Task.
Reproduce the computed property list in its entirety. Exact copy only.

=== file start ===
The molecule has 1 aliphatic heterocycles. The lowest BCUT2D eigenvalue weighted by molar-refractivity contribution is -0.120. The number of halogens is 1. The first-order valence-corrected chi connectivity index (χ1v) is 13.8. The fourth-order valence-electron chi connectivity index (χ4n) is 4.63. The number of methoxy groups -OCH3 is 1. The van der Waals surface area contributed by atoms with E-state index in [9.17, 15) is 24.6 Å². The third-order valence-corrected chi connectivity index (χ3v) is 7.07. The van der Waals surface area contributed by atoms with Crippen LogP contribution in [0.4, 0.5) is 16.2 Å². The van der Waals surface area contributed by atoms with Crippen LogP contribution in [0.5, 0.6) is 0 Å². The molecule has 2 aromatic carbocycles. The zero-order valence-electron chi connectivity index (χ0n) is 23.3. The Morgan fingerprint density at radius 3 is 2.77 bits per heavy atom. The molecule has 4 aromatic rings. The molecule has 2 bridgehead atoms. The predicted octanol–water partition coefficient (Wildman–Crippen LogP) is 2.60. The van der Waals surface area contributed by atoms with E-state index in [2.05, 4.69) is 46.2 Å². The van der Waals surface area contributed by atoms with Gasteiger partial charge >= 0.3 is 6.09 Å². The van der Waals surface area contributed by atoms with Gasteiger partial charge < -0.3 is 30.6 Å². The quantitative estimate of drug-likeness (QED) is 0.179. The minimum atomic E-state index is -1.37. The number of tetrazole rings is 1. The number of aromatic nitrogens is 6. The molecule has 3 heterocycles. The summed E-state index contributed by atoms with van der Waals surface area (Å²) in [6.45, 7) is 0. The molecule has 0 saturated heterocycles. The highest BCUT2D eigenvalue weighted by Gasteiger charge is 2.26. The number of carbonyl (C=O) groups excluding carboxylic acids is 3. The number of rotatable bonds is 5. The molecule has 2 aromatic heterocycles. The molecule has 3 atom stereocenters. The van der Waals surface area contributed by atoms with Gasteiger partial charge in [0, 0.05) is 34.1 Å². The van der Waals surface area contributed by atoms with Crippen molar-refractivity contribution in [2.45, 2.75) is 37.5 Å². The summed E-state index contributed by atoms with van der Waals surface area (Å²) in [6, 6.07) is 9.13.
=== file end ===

The molecule has 1 aliphatic heterocycles. The lowest BCUT2D eigenvalue weighted by molar-refractivity contribution is -0.120. The number of halogens is 1. The first-order valence-corrected chi connectivity index (χ1v) is 13.8. The fourth-order valence-electron chi connectivity index (χ4n) is 4.63. The number of methoxy groups -OCH3 is 1. The van der Waals surface area contributed by atoms with E-state index in [9.17, 15) is 24.6 Å². The third-order valence-corrected chi connectivity index (χ3v) is 7.07. The van der Waals surface area contributed by atoms with Crippen LogP contribution in [0.4, 0.5) is 16.2 Å². The van der Waals surface area contributed by atoms with Crippen LogP contribution in [0.5, 0.6) is 0 Å². The molecule has 2 aromatic carbocycles. The zero-order valence-electron chi connectivity index (χ0n) is 23.3. The Morgan fingerprint density at radius 3 is 2.77 bits per heavy atom. The molecule has 4 aromatic rings. The molecule has 2 bridgehead atoms. The predicted octanol–water partition coefficient (Wildman–Crippen LogP) is 2.60. The van der Waals surface area contributed by atoms with E-state index in [2.05, 4.69) is 46.2 Å². The van der Waals surface area contributed by atoms with Gasteiger partial charge >= 0.3 is 6.09 Å². The van der Waals surface area contributed by atoms with Gasteiger partial charge < -0.3 is 30.6 Å². The quantitative estimate of drug-likeness (QED) is 0.179. The minimum atomic E-state index is -1.37. The number of tetrazole rings is 1. The number of aromatic nitrogens is 6. The molecule has 3 heterocycles. The summed E-state index contributed by atoms with van der Waals surface area (Å²) in [6.45, 7) is 0. The molecule has 0 saturated heterocycles. The highest BCUT2D eigenvalue weighted by Gasteiger charge is 2.26. The number of carbonyl (C=O) groups excluding carboxylic acids is 3. The number of rotatable bonds is 5. The molecule has 2 aromatic heterocycles. The molecule has 3 atom stereocenters. The van der Waals surface area contributed by atoms with Gasteiger partial charge in [0, 0.05) is 34.1 Å². The van der Waals surface area contributed by atoms with Crippen molar-refractivity contribution in [2.45, 2.75) is 37.5 Å². The summed E-state index contributed by atoms with van der Waals surface area (Å²) in [6, 6.07) is 9.13.